The Unfundamental Conversion

From Whence I Came

February 12th, 2017 | Posted by Lana Hope in Uncategorized

I held a little girl, a refugee, in my arms, as she wept. Wept in fear. Her mom was murdered. Her dad was fighting to maintain her way of life. She was only 6 or 7 and rooming with a group of strangers. When people ask me why I did not vote for Trump, why I refuse to give Trump a chance, why I have cried and nearly vomited over this election, my resistance is for the little girl I held in my arms, who taught me that its not okay to put the U.S. first, white U.S. first, because all lives matter.

Recent conversations in my hometown in Texas really shook me and served as a reminder of where I came, the people who were once mine, who raised me, who taught me about the world, the world which I now reject and does not even make sense to me anymore.  These were separate FB status, all over the last month.


A Lady: “I don’t understand why anyone wouldn’t want to put a travel ban on these people who want to come here and kill us. People are so brain dead stupid. I pray for people. Its like God help them pull up their heads out of the sand for being so stupid.”



A Guy: “There are all kinds of world war II bases in Europe. Why can’t’ we take care of refugees over there instead of here?”
His friend, “unless I’m missing something and all the fast-food places are about to expand, we don’t have enough jobs for refugees.”
A Guy: “We worked our tails off to make it all these years. We don’t have time for them.”
His Friend: “My little girl is worried. The refugees will kill the cops in Dallas.”


The fast-food worker told me that the democrats don’t like Trump because they want to start a nuclear war, and only Trump can keep good relations with Russia and prevent it.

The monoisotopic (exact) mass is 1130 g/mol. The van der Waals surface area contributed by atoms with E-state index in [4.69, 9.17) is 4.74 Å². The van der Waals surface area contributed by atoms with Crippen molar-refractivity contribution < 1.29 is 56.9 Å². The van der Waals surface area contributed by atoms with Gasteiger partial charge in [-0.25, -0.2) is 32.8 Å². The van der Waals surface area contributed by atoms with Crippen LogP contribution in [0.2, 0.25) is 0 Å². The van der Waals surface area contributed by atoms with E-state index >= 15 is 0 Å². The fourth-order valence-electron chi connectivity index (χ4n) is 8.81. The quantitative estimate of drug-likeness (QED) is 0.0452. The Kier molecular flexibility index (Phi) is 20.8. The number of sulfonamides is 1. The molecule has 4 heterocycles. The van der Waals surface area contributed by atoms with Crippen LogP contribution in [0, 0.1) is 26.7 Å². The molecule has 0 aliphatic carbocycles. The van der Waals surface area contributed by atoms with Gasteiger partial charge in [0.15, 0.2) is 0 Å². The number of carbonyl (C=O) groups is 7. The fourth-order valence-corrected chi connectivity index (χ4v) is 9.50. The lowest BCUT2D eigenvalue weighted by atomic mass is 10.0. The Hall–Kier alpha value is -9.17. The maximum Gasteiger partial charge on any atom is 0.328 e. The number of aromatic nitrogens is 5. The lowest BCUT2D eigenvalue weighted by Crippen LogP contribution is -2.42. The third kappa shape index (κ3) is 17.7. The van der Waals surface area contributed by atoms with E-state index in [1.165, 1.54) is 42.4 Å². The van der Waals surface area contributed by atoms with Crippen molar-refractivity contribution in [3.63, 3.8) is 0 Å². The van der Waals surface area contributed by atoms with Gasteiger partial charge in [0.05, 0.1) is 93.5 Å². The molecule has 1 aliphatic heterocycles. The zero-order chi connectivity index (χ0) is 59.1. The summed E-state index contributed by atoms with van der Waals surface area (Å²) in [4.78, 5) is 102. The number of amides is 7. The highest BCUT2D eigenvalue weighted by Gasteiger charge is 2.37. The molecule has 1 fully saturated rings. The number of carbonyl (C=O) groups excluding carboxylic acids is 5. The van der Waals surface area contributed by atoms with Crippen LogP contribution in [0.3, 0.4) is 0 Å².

Woman to a receptionist: “All I know is that God says to use your head. Wait? they aren’t Hillary supporters, are they?
Me: actually, I did vote for Hillary.
Woman: I thought y’all might be, because your young.
Me: Its not that. I could never vote for a man who assaults women and wants to deport refugees.
Woman: well, my uncle did [X assault] to my aunt, and that is far worse than what Trump did. There are men all over the streets of Dallas who did stuff like Trump.
Me: So? Your uncle and these said men in Dallas shouldn’t run for president of the United States.
Woman: all our presidents have had flaws like this.
Me: Since when has Obama assaulted women?


I hear a guy working on his computer, telling a woman he ran into that “they wanna make men and women equal these days, but they aren’t equal.”


“Half the people at the march didn’t even know what they are marching about” and “the Muslim ban is only temporary.”


Sometimes I ask how I survived this community at all. I was not surprised when Trump won. The pundits from TV would not have been shocked either if they had been raised in rural U.S., and were there in the 1990s when we were told that the Mexicans were taking our jobs, destroying our language, bringing in crime, and destroying our culture. All of these things I heard 20 years ago, long before Trump. The fear, the hatred, the fight to return the U.S. to fundamentalist Christian principles, the plan to defund public education (Betsy DeVos), were all things I learned years ago., and quite frankly, the media should have realized that we were dead serious about bringing these things to fruitation.

The only difference between 20 years ago and today is that this year the logic was hollow to me. It simply no longer makes sense.

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  • We are living in sad times.

    • I don’t know about your state, but in Texas, this is widespread. Everywhere.

  • Timothy Swanson

    I share your frustration. I can’t even begin to figure out how people can consider turning away refugees to be consistent with Christianity. But you are absolutely right about the goals being longstanding in the Fundie circles we grew up in. We are just finally realizing that it has always been about White Supremacy the whole way down.

    • Yes, it is not consistent with Christianity. When I pointed that out, one person told me that the good Samaritan show that its good to pick someone up but not be responsible for them. Its so painful.

  • FeedChildrenPlease

    You keep fighting the good fight. I appreciate your journey. I’m in Austin, TX and I’ve been giving rides for a refugee organization. I hope that the human brain can someday evolve past our xenophobic tendencies. Keep calling it out when you see it, and when you need a break, visit Austin.


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